By Zelda Venter

High Court Reporter

Soapie star Erik Holm, who is claiming millions in damages from a company which owned the waterfront shopping centre where he dived into a lake and became paralysed, will receive half of the damages he can prove he suffered.

The Pretoria High Court yesterday ruled that Holm was negligent in diving into the shallow lake to retrieve a ball without ensuring the water was deep enough, but the company was equally negligent.

Judge EM Makgoba said Holm's conduct "consisted, rather of a manifestation of poor judgment on the spur of the moment than of recklessness or foolhardiness on the plaintiff's part".

However, the company Sonland Ontwikkeling (Mpumalanga), which owned the waterfront in Secunda, was equally negligent in failing to erect any warning sign of the danger posed by diving into the dam.

Alternatively, the company should have erected railings at the water's edge, adjacent to the volleyball court, the judge said.

At the time of the accident, Holm, who was well-known for his role in 7de Laan, was involved in a production of the play Fiela se Kind.

He and his fellow cast members were in Secunda in August, 2007, for a performance when the accident happened.

The cast visited the Lake Umuzi Waterfront Shopping Centre and after lunch, Holm and his friends played with some children on the volleyball court.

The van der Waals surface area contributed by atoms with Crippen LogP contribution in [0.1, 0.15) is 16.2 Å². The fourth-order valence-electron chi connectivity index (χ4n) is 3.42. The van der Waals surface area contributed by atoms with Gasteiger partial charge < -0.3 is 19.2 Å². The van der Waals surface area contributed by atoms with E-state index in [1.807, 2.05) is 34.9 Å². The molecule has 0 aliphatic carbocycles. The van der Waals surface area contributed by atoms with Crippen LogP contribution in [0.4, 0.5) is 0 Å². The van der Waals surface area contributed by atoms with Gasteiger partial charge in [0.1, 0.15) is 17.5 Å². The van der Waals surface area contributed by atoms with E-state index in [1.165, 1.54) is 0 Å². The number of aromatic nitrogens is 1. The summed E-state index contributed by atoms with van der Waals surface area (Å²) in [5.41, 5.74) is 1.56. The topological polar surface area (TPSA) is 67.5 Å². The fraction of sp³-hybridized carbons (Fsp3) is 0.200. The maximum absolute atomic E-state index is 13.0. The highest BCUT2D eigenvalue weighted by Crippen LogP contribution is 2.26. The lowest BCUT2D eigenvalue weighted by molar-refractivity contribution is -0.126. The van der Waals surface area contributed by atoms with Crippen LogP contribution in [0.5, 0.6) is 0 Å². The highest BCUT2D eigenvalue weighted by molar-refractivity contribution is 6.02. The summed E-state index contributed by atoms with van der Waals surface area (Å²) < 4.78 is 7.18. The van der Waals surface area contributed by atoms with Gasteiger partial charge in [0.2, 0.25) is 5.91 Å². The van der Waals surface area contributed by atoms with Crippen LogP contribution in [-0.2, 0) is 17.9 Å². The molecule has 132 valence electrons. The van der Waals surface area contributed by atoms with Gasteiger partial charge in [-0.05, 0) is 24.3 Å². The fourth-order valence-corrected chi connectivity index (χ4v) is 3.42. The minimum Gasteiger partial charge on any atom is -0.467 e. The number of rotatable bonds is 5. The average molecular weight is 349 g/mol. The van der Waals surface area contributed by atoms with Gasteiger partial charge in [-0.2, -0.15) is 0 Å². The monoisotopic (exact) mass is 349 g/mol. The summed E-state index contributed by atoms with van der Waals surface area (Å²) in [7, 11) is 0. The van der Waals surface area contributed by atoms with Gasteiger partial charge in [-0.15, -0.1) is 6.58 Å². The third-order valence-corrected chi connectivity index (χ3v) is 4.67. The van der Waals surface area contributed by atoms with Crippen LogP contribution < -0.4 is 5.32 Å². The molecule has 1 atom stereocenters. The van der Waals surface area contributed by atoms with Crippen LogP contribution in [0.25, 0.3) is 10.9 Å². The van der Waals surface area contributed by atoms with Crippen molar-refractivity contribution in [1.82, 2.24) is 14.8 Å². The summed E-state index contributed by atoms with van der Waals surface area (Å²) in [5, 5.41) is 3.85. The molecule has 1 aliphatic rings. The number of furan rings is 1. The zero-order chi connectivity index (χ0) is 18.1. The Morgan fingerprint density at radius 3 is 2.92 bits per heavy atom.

While having lunch at a venue overlooking the lake, Holm saw boats on the water. So when the ball flew over the net and landed in the water, he took off his shirt and dived into the water.

Holm was instantly paralysed.

It is not clear whether he injured himself in the shallow water or against an invisible object.

Holm conceded that his conduct was dangerous, unsafe and not reasonable. However, at the time of his diving into the water, he believed it to be safe, he said.

Holm told the court that he saw boats floating on the water and there were no warning signs of any danger posed by the lake.

Because of the murky state of the water he could not see the bottom of the lake, he added.

But the owner of the centre said there was a notice board at the entrance, which stated that the centre would not be liable for any loss or injury to anyone who entered the premises. The level of the dam was low because of irrigation and any person could see it was not safe to dive into it, he said.

The judge said: "This case raises the problem of to what extent the owner of land who invites others to use the land owes a duty to protect those users against the consequences of their own foolishness."

The owner of the centre conceded that there were no signs warning the public against diving into the dam. The exclusion from liability clause was put up on one of the gates leading to the centre, but Holm said he saw no such a disclaimer when he entered.

The judge said the owner of the shopping complex was under a legal duty to warn Holm of the hazard and the risk involved in diving into the dam. Steps could have been taken, with minimum effort, by simply displaying a warning sign at the volleyball court that diving into the water was dangerous.

The owner said that in his opinion a disclaimer board indemnified him against damages. But the judge said he agreed with Holm's advocate's submission that this amounted to a devil-may-care attitude by the defendant.